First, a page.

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NITI Aayog proposes decarbonising of industrial emissions

  • Category
    Ecology and Environment
  • Published
    3rd Dec, 2022


A report released by the NITI Aayog, highlights the use of Carbon Capture Utilisation and Storage (CCUS) Technology in promoting the low carbon-hydrogen economy and in removal of the CO2 stock from the atmosphere.

Key highlight of the proposal:

  • Title: “Policy framework of the CCUS” prepared by the NITI Aayog
  • As per the report, the usage of CCUS Technology has a critical role to play for the country to halve CO2 emissions by 2050.
  • Application: This technology is used for decarbonising carbon dioxide (CO2) from high polluting sectors such as steel, cement, oil, gas, petrochemicals, chemicals and fertilisers.
  • The key to a successful CCUS implementation in India was to enact a policy framework that supported the creation of sustainable and viable markets for CCUS projects.
  • Suggestion: CCUS policy should be carbon credits or incentives based, to seed and promote the CCUS sector in India through tax and cash credits. 

Significance of the proposal:

  • Inclusion of Private sector: The private sector is unlikely to invest in CCUS unless there are sufficient incentives or unless it can benefit from the sale of CO2 or gain credits for emissions avoided under carbon pricing regimes.
  • Enable to track the major emitters: Via using the inclusion of various parties, it will become easy to track the major emitter of Carbon-dioxide.

The Carbon Capture Utilisation and Storage (CCUS) Technology:

  • The technology is designed to tackle global warming by capturing CO2 at power stations, industrial sites or even directly from the air and permanently storing it underground.
  • Carbon sequestration describes long-term storage of carbon dioxide or other forms of carbon to either mitigate or defer global warming.
  • It has been proposed as a way to slow the atmospheric and marine accumulation of greenhouse gases, which are released by burning fossil fuels.

There are number of technologies for sequestering carbon from the atmosphere. Some of these are:

  • Ocean Sequestration: Carbon stored in oceans through direct injection or fertilization.
  • Geologic Sequestration: Natural pore spaces in geologic formations serve as reservoirs for long-term carbon dioxide storage.
  • Terrestrial Sequestration: A large amount of carbon is stored in soils and vegetation, which are our natural carbon sinks. Increasing carbon fixation through photosynthesis, slowing down or reducing decomposition of organic matter, and changing land use practices can enhance carbon uptake in these natural sinks.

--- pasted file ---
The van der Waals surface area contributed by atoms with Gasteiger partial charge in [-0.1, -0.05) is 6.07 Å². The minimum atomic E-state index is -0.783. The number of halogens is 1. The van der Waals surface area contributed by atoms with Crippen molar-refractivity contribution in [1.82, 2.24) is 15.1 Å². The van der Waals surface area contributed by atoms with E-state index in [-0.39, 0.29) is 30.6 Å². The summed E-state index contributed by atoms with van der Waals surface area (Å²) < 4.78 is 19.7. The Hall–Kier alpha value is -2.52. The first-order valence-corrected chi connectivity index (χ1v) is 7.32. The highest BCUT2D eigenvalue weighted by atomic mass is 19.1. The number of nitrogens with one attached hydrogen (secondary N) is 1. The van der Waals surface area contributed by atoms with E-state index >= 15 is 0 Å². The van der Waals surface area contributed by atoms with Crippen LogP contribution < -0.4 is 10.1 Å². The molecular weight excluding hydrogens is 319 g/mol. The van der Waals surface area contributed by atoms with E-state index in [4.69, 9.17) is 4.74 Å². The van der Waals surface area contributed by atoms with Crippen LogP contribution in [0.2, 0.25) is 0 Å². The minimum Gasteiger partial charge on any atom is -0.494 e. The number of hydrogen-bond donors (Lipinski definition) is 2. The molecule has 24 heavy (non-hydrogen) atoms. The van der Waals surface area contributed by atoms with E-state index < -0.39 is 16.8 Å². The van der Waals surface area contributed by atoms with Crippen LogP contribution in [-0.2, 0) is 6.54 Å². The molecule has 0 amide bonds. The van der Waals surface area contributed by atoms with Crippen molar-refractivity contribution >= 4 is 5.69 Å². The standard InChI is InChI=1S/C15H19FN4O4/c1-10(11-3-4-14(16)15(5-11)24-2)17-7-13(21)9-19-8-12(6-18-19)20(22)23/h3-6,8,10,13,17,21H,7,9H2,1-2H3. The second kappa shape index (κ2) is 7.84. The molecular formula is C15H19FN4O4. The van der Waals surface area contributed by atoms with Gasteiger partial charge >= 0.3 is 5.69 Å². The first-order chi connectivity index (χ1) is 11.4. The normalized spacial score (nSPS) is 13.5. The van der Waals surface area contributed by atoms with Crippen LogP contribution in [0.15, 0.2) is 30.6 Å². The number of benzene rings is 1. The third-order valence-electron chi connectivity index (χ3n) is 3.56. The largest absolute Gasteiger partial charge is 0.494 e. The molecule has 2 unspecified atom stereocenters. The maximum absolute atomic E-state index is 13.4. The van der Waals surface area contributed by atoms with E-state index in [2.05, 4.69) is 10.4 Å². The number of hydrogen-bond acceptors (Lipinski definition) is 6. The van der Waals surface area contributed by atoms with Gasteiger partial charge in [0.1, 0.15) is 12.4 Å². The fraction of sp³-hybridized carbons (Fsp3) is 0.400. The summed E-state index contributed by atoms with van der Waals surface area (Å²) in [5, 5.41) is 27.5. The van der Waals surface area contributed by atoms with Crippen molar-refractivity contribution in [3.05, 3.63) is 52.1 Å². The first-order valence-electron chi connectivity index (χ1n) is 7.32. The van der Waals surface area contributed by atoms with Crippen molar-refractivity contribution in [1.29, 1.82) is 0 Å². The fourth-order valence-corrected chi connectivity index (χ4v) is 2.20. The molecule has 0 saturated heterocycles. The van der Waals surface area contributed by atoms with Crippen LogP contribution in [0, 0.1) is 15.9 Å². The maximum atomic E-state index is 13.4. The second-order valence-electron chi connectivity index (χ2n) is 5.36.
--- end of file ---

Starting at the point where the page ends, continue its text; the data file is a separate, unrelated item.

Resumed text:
Need to Capture Industrial Carbon emissions:

As the key points suggested by Emission Gap Report 2022, there is a dire need to address industrial pollution:

  • Problem statement: The world is not on track to meet the targets outlined in the 2015 Paris Agreement.
    • By 2100, the existing policies will cause a 2.8°C increase in temperature. By the end of the century, the temperature increase will only be limited to 2.4 to 2.6°C if present climate promises are implemented.
  • Suggestive Measures:
    • Change in system: An urgent system-wide change and an unprecedented decrease in GHG emissions over the course of the coming years (by 2030).
    • Emission cut: To meet the targets set forth in the Paris Agreement by 2030, GHG emissions must be cut by 45 percent.
    • Major areas: The most recent study called for corrective measures in six areas, including the production of power, the building and transportation industries, and the food and financial systems.
    • Finance: It predicts that 4 to 6 trillion USD would be needed to be invested annually for the world to transition to a low-carbon economy.
    • Carbon pricing: Carbon pricing and the development of a market for low-carbon technologies are the best corrective measures.

Recent Government Interventions:

  • Nationally Determined Contributions (NDCs): There are three goals:
    • Reducing the emission intensity of GDP, by 33-35% by 2030 from the 2005 level;
    • Achieving about 40% cumulative electric power installed capacity from non-fossil fuel-based energy resources by 2030; and
    • Creating an additional carbon sink equivalent to 2.5 to 3 billion tonnes of CO2 through additional forest and tree cover by 2030.
  • Energy Conservation Act, 2001, was targeted at energy security through conservation and efficient energy use, and setting up the Bureau of Energy Efficiency.
  • The National Electricity Policy, 2005, was aimed at increasing the share of electricity from non-conventional sources, and the Compensatory Afforestation Fund Act. 
  • Reforms in Transport Sector: India leapfrogged from Bharat Stage-IV (BS-IV) to Bharat Stage-VI (BS-VI) emissionnorms by April 1, 2020, the latter being originally scheduled for adoption in 2024.
  • India's Support to EVs:India has taken various measures to develop and promote the EV ecosystem:
  • The remodelled Faster Adoption and Manufacturing of Electric Vehicles(FAME II) scheme
  • Production-Linked Incentive (PLI) schemefor Advanced Chemistry Cell for the supplier side

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